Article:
Jason Broomer, head of investment, Square Mile Investment Consulting and Research
In theory, selecting passive funds for investment should be quite straightforward. This is certainly true compared with the work required to identify suitable active funds, but even then challenges remain.
The range of options for passive investment has broadened enormously over recent years as the ETF industry has developed, and if systematic smart beta options are included, the options become boggling. During the summer Square Mile initiated a ratings coverage of passive funds resulting in a recommended list.
We restricted ourselves to mainstream open-ended vehicles. There are well over 1,000 listed ETFs available to investors, with many following a smart beta approach. However, there are questions as to whether smart beta approaches should be considered passive or active management. For instance, value indices can be defined by price to book, price to earnings, price to cashflow or through a combination of these factors. Since a subjective judgement is required to identify the most appropriate metric, we believe that smart beta approaches require a due diligence approach more in keeping with active funds and were therefore excluded from our review of passive funds.
As it happens, most flows go into the more traditional market cap weighted index funds. By restricting our research to passives tracking the main broad equity and gilt bond indices, it circumvents the imponderables caused by liquidity. Many indices were not designed to be traded and problems can arise where a mismatch occurs between the liquidity offered by a fund and the underlying securities in the index.
While it generally holds that past performance is no guide to future performance for active funds, the situation may be different for passive funds. After all, it would be a great surprise if fee levels were not a major determinant of relative performance for passive funds. In the UK, a price war has sent management charges spiralling lower over recent years. This has clouded the importance of performance records of the index funds. A fund with a 10 basis points fee can still have a lousy performance record if last year it was charging 100bps. We felt the most appropriate way to analyse the funds’ track records was to consider gross performance data and then adjust with the current fee schedule. Our analysis revealed that while the cheapest funds were not necessarily the best, cost is certainly one of the more important factors to consider.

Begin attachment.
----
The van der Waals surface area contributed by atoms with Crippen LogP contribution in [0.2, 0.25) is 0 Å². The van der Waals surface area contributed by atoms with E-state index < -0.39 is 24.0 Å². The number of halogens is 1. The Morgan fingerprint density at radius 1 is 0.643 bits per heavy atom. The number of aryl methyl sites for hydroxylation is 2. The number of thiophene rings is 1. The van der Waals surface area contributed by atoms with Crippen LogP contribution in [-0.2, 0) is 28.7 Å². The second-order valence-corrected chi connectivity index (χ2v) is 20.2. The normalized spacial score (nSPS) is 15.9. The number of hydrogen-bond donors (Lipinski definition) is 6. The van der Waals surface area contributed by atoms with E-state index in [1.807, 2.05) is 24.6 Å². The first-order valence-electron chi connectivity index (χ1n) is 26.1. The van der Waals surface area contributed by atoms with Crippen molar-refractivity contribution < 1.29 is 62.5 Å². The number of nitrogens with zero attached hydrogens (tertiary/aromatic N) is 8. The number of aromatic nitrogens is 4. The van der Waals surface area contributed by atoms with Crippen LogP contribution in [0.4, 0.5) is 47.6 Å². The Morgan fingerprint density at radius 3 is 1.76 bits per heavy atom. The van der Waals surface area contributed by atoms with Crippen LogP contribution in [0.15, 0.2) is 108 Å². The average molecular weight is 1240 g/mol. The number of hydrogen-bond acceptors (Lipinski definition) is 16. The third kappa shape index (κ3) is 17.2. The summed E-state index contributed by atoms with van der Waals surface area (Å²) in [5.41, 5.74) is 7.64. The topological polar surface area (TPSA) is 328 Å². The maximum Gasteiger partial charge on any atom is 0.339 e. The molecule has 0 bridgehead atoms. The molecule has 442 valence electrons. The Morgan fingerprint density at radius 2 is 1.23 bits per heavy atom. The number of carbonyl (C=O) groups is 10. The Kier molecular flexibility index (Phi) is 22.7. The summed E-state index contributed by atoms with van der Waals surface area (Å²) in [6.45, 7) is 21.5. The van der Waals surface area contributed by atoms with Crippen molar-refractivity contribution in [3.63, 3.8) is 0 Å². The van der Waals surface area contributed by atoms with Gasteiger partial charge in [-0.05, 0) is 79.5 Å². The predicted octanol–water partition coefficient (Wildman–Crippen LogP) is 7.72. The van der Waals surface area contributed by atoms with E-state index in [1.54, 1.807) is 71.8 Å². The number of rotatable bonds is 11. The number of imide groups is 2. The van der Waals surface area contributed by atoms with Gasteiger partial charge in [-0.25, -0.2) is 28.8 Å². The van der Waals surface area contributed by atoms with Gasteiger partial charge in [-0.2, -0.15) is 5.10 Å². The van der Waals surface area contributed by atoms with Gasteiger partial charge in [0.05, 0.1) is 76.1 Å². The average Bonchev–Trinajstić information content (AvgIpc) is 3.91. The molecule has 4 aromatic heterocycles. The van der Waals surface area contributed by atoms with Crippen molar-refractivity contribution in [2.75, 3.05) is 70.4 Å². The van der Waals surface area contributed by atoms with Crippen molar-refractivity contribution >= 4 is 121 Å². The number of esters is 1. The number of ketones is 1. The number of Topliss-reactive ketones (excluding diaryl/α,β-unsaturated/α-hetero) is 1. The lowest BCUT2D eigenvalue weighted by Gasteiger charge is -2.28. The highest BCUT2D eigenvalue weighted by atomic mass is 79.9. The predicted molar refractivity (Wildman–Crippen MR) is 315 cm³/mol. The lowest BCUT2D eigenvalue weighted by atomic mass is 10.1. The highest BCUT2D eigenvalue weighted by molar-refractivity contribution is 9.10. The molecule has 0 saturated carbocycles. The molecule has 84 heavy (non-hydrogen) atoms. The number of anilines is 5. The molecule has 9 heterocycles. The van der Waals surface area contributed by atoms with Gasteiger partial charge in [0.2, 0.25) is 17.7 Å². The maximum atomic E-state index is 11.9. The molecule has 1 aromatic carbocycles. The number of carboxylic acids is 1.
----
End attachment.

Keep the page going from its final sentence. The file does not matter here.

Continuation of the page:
A further complication is caused by the mismatch of the fund pricing time (often midday) and the index pricing time at the close of business. Our solution was to avoid taking data snapshots and to look at performance over multiple rolling periods. Our analysis was primarily focused on daily annual returns over a five-year period. However, such is the volatility in equity markets, especially during the euro crisis of 2011/2012, that even these charts are too choppy to allow easy analysis. This problem was overcome by applying a 30-day moving average to further smooth out the chart and reveal the trend in tracking difference, as the graph below reveals.
One surprise that our work uncovered was the lack of impact stock lending activity had on performance. A number of firms have a policy of not lending stock to avoid introducing any counterparty risks. Of the firms that do stock lend, Square Mile ratings were only assigned to firms that had policies in place to ensure that the the fund was protected in the event of a counterparty default.
However, when stock lending was undertaken, only a small proportion of the fund’s holdings were out on loan and the fees generated were usually limited.Our review confirmed that the range of passive funds offered by BlackRock, Legal & General Investment Management and Vanguard were of excellent quality. However, the ranges supplied by lesser known passive providers such as Fidelity, HSBC and Royal London are also worthy of consideration as potential options.